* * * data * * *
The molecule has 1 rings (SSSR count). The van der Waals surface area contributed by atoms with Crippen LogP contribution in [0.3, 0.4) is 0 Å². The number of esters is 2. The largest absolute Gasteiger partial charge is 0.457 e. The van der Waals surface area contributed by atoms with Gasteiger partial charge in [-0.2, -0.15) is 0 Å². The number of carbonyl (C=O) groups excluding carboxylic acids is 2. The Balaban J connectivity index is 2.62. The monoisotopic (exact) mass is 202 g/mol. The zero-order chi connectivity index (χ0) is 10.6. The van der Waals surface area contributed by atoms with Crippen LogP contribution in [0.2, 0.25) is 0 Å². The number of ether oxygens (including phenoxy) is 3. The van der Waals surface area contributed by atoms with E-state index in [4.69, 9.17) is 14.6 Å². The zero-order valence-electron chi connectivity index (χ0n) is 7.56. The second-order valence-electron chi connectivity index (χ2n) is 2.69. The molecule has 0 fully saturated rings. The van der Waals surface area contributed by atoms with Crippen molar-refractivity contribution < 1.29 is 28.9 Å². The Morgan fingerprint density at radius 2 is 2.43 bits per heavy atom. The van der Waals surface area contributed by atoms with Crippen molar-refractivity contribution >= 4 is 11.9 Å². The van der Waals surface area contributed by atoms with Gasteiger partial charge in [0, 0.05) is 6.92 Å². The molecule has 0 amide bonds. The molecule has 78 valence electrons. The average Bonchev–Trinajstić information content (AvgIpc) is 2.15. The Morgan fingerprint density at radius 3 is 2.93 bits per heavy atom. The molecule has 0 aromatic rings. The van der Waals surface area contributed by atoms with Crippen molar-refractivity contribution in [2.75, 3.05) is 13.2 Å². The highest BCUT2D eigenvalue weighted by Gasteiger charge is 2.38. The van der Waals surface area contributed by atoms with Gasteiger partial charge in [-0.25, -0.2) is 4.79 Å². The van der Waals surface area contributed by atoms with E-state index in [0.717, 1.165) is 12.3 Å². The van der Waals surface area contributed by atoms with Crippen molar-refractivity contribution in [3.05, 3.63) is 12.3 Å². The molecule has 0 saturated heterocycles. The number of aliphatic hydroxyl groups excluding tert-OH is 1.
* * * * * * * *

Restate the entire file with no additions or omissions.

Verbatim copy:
The molecule has 1 rings (SSSR count). The van der Waals surface area contributed by atoms with Crippen LogP contribution in [0.3, 0.4) is 0 Å². The number of esters is 2. The largest absolute Gasteiger partial charge is 0.457 e. The van der Waals surface area contributed by atoms with Gasteiger partial charge in [-0.2, -0.15) is 0 Å². The number of carbonyl (C=O) groups excluding carboxylic acids is 2. The Balaban J connectivity index is 2.62. The monoisotopic (exact) mass is 202 g/mol. The zero-order chi connectivity index (χ0) is 10.6. The van der Waals surface area contributed by atoms with Crippen LogP contribution in [0.2, 0.25) is 0 Å². The number of ether oxygens (including phenoxy) is 3. The van der Waals surface area contributed by atoms with E-state index in [4.69, 9.17) is 14.6 Å². The zero-order valence-electron chi connectivity index (χ0n) is 7.56. The second-order valence-electron chi connectivity index (χ2n) is 2.69. The molecule has 0 fully saturated rings. The van der Waals surface area contributed by atoms with Crippen molar-refractivity contribution < 1.29 is 28.9 Å². The Morgan fingerprint density at radius 2 is 2.43 bits per heavy atom. The van der Waals surface area contributed by atoms with Crippen molar-refractivity contribution >= 4 is 11.9 Å². The van der Waals surface area contributed by atoms with Gasteiger partial charge in [0, 0.05) is 6.92 Å². The molecule has 0 amide bonds. The molecule has 78 valence electrons. The average Bonchev–Trinajstić information content (AvgIpc) is 2.15. The Morgan fingerprint density at radius 3 is 2.93 bits per heavy atom. The molecule has 0 aromatic rings. The van der Waals surface area contributed by atoms with Crippen molar-refractivity contribution in [2.75, 3.05) is 13.2 Å². The highest BCUT2D eigenvalue weighted by Gasteiger charge is 2.38. The van der Waals surface area contributed by atoms with Gasteiger partial charge in [-0.25, -0.2) is 4.79 Å². The van der Waals surface area contributed by atoms with E-state index in [0.717, 1.165) is 12.3 Å². The van der Waals surface area contributed by atoms with Crippen molar-refractivity contribution in [3.05, 3.63) is 12.3 Å². The molecule has 0 saturated heterocycles. The number of aliphatic hydroxyl groups excluding tert-OH is 1.